Baumkircher Tower

The Baumkircher Tower (Slovene: Baumkircherjev Turn, from German: Baumkircher Turm), also known as Tabor Castle (Grad Tabor) or Lower Castle (Spodnji grad), is a defensive tower or small castle located in the town of Vipava in southwestern Slovenia.


The tower was built by Herhlin Kranspergar in 1342, as a fortification guarding the adjacent stone bridge across the Vipava River. In 1386, the knight Haertl sold it to Hermann I of Celje[1] After passing from their hands to the Patriarchate of Aquileia to the Habsburgs, it was given in fief to the knights Baumkircher, who lent it its current name. The family retained it until 1471, when then-owner Andreas Baumkircher instigated a revolt of the Styrian nobility against Holy Roman Emperor Frederick III, and was beheaded for treason in Graz. The castle then reverted to the duchy of Carniola, and was managed by its officers and leaseholders. The latter included Jurij Gallo, who between 1517 and 1521 subleased the tower to Carniolan vicedom (bishop's deputy in secular affairs) Erasmus Braunwart.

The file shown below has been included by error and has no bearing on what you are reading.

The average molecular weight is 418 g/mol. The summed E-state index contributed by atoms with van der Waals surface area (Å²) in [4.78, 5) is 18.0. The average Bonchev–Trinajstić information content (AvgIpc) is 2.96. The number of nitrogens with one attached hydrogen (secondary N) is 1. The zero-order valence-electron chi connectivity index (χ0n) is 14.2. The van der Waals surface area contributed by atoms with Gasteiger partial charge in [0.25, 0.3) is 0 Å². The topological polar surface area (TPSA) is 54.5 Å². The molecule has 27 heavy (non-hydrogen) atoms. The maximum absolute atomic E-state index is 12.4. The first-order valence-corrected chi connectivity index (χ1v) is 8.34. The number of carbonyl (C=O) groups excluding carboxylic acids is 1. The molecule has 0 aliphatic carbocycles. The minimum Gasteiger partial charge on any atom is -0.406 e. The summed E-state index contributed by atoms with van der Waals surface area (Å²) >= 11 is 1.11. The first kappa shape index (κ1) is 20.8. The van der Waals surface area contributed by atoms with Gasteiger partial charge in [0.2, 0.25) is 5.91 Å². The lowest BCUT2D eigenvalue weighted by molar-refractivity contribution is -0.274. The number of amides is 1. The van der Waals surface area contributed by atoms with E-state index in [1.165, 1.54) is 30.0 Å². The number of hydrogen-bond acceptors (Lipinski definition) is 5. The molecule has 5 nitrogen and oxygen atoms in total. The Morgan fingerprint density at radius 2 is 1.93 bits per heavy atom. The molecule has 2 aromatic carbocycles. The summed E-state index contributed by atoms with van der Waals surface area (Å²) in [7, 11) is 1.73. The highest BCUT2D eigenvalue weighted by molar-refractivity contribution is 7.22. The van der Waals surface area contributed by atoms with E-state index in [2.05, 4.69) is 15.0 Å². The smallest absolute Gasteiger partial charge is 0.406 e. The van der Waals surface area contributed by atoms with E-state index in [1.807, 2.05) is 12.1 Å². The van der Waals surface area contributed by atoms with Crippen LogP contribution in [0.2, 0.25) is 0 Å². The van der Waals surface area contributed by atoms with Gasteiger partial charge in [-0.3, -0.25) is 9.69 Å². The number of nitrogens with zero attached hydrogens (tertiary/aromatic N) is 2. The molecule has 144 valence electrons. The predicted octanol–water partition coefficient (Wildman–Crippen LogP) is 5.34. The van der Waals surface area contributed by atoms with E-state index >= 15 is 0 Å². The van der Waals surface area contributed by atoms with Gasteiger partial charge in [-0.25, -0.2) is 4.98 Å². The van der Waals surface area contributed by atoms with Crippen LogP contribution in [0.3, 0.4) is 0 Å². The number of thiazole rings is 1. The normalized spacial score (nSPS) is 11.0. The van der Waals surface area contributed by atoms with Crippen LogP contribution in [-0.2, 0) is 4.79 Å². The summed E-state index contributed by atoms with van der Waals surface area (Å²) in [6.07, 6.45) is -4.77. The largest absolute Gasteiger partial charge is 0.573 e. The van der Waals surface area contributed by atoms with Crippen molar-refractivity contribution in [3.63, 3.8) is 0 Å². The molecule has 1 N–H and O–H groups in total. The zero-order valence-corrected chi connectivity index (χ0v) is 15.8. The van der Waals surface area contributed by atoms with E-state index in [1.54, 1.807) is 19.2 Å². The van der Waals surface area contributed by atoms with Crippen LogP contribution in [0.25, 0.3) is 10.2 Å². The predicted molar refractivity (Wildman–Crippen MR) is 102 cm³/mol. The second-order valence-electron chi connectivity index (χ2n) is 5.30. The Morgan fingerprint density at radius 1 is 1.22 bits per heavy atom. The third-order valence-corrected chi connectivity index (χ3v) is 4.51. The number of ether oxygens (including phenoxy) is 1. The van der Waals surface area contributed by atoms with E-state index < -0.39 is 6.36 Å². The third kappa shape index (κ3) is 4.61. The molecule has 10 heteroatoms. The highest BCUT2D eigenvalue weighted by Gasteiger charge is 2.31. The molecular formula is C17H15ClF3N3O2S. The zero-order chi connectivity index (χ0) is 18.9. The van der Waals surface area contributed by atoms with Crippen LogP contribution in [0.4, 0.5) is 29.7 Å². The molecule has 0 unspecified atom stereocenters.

From either 1533 or 1624 (sources vary)[1][2] to the end of World War I, the castle was a possession of the Lanthieri family.

The preserved elements of the structure include a part of the old main building, the defensive tower, and a partial wall with a gateway and a stone relief of the Lanthieri arms, dated 1653, set above the portal.


  1. "Vipava Valley website" (in Slovenian). Archived from the original on 2007-10-20. Retrieved 2008-11-07.
  2. (in Slovene)


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